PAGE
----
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Ceramic vs Porcelain Tiles for a Shower: Which to Choose?

ceramic vs porcelain featured

ceramic vs porcelain featured

If you want to do some home improvement work, the bathroom is one of the best places to start. The grout between the tiles in your shower and even our countertops can degrade quickly. If you need to change the grout anyway, it’s the perfect time to change the tiles, but many people struggle with the type of tile they should purchase. Keep reading while we look at both ceramic and porcelain tiles and explain the characteristics of each to help you decide which one is better for your home.

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Overview of Ceramic Tiles:

assorted ceramic tiles
Image By: Natali Glado, Shutterstock

How Is Ceramic Tile Made?

A ceramic tile is usually a red or white clay baked in the oven at a high temperature to create a hard surface. It has a glaze coating that helps seal and protects the tile. The glaze helps stop the tile from absorbing stains, and it’s what gives the tile its color and pattern. However, the mud base is the primary downside, allowing it to absorb more water than other types of tiles.

What Is It Good for?

Ceramic tiles are an extremely popular choice for floors, countertops, walls, and more, and you can find them in several different sizes and a wide variety of colors and patterns. Ceramic tiles can be extremely inexpensive, costing as little as $0.50 per square foot, and they are quite durable, with many lasting between 75 and 100 years. Ceramic tile is easy to cut and shape with a standard tile cutter.

white ceramic tiles
Image Credit: Boris Rabtsevich, Shutterstock
  • Inexpensive
  • Wide variety of colors and patterns
  • It can last 75 years or more
  • Easy to cut and shape
  • Absorbs water

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Overview of Porcelain Tiles:

porcelain tiles
Image By: RYosha, Shutterstock

How Is Porcelain Tile Made?

Porcelain is extremely durable and originally came from China, starting as far back as the 15th century. Porcelain blends raw materials with tiny beads to create the desired consistency. The materials are then dried and pressed to achieve maximum strength. Once pressed, a manufacturer can form it into any size sheet. The sheets are allowed to dry more before applying colors and patterns, after which they bake the sheets at a high temperature.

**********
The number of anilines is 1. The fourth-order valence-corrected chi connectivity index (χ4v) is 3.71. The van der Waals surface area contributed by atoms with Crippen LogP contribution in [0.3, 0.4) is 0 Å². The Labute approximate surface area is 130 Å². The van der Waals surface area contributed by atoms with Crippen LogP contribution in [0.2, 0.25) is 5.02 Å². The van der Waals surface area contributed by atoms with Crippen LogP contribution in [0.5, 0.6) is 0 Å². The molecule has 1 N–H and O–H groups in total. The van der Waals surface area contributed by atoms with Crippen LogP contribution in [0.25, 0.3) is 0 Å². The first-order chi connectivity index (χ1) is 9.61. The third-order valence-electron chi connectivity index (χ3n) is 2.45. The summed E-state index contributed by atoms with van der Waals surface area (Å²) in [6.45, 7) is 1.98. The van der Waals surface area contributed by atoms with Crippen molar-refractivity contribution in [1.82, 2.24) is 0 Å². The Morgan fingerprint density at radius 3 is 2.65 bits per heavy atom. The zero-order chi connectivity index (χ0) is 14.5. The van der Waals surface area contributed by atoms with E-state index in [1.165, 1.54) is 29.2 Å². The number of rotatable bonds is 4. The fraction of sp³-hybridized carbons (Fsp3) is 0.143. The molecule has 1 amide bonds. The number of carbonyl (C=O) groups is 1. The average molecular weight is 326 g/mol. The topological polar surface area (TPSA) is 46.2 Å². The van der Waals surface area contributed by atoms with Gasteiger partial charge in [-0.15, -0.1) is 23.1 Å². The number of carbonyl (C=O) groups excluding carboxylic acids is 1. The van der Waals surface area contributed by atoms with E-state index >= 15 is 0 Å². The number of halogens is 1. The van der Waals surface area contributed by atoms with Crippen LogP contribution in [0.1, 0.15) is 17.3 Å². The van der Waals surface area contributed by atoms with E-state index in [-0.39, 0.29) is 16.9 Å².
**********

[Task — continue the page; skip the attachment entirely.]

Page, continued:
What Is It Good for?

Porcelain is a great choice for interior and exterior surfaces and can use them to cover floors, walls, countertops, and more. Since they do not absorb water, they are a popular choice in wet areas like bathrooms and kitchens, but they can be considerably more expensive than other types of tiles, and you are unlikely to find them for less than $3 per square foot. However, like ceramic tiles, they’re extremely durable, and most will last 60 years or more.

gray porcelain tiles
Image Credit By: valemaxxx, Shutterstock
  • It doesn’t absorb water
  • Extremely durable
  • It can last 60 years or more
  • Expensive

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What Are The Differences Between Ceramic and Porcelain Tiles?

Their construction is the biggest difference between ceramic and porcelain tile. Ceramic tile uses heated mud to create a hard surface. Manufacturers then paint it with a glaze that seals it and gives it its color and pattern. On the other hand, porcelain requires a much more complex process that allows manufacturers more control over the finished product. Porcelain tile is harder and will not absorb water, unlike ceramic which is vulnerable. The water absorption properties of ceramic make it vulnerable to chipping and cracking, especially in cold temperatures. However, ceramic is a great choice when you need a hard, durable surface at a low cost, as porcelain tends to cost several times more.

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Types of Ceramic Tile

You might be surprised to learn that there are several types of ceramic tiles.

  • Glazed Ceramic Tiles: Glaze ceramic tiles are the most popular, and they’re the kind we’ve been discussing. It has a vibrant color, and you can use it anywhere in your home.